Care management advice should be something that every family takes advantage of but in reality very few families use this service. Geriatric care specialists could go a long ways towards helping the family find better and more efficient ways of providing care for a loved one. The concept is simple. The family hires a professional adviser to act as a guide through the maze of long term care services and providers. The specialist has been there many times. The family is experiencing it usually for the first time.


The need for care management will generally come about as aging issues develop like the ability to move about, dress, bathe, eat, use a toilet, and medicate. This need for care, advice or supervision may also be caused by an accident, disease process, disability, or frailty. A life doesn’t stop because a person is in need of help, in fact we enter and leave this earth in need of assistance from others. Most eldercare in this country is provided at home by family members. Regardless of who is taking care of whom, it is important to talk about it and have a plan.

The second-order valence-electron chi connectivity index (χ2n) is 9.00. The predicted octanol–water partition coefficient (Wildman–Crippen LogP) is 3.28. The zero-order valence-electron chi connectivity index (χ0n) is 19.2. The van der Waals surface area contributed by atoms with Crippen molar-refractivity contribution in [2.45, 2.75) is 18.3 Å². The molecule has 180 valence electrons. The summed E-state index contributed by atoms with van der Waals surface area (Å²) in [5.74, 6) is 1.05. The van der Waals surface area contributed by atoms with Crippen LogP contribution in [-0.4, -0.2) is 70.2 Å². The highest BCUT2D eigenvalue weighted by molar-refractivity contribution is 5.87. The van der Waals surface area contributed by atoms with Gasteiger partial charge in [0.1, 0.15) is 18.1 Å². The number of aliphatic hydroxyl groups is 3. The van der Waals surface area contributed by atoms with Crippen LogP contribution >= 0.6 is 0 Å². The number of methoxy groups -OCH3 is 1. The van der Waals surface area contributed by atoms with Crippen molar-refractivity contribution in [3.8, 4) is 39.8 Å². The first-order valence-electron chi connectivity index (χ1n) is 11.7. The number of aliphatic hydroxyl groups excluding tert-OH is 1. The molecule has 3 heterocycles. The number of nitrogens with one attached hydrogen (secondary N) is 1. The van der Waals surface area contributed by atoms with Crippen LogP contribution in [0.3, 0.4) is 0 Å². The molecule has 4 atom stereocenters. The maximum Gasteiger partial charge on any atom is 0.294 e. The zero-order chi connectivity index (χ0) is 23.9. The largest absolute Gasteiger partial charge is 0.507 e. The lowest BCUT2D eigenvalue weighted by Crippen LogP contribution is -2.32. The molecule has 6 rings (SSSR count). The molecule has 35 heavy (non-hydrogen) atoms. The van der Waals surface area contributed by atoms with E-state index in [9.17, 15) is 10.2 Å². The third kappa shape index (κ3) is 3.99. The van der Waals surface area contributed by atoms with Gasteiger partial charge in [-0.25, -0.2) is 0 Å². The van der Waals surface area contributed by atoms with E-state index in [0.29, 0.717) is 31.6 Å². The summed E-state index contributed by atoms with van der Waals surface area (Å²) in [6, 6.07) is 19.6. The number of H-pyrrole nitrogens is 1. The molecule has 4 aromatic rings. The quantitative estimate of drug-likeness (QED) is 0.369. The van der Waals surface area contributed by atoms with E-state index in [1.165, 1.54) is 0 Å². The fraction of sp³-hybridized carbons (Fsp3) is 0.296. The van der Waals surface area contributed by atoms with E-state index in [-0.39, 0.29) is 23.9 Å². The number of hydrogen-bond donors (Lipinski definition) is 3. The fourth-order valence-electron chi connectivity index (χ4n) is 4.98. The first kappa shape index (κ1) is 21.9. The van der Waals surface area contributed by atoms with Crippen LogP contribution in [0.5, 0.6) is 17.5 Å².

Care Management Advice Is Needed to Assist with Eldercare


According to some sources, 60% of us will need long term care (eldercare) sometime during our lives. It is important for all of us to prepare for that day when we will need to help loved ones with care or we will need eldercare for ourselves.


Another source indicates about 40% of all seniors, 65 and older, will spend some time in a nursing home. The National Care Planning Council estimates that at any given time, at least 22% of all seniors, age 65 and older, are receiving some form of eldercare support in the home or in a facility.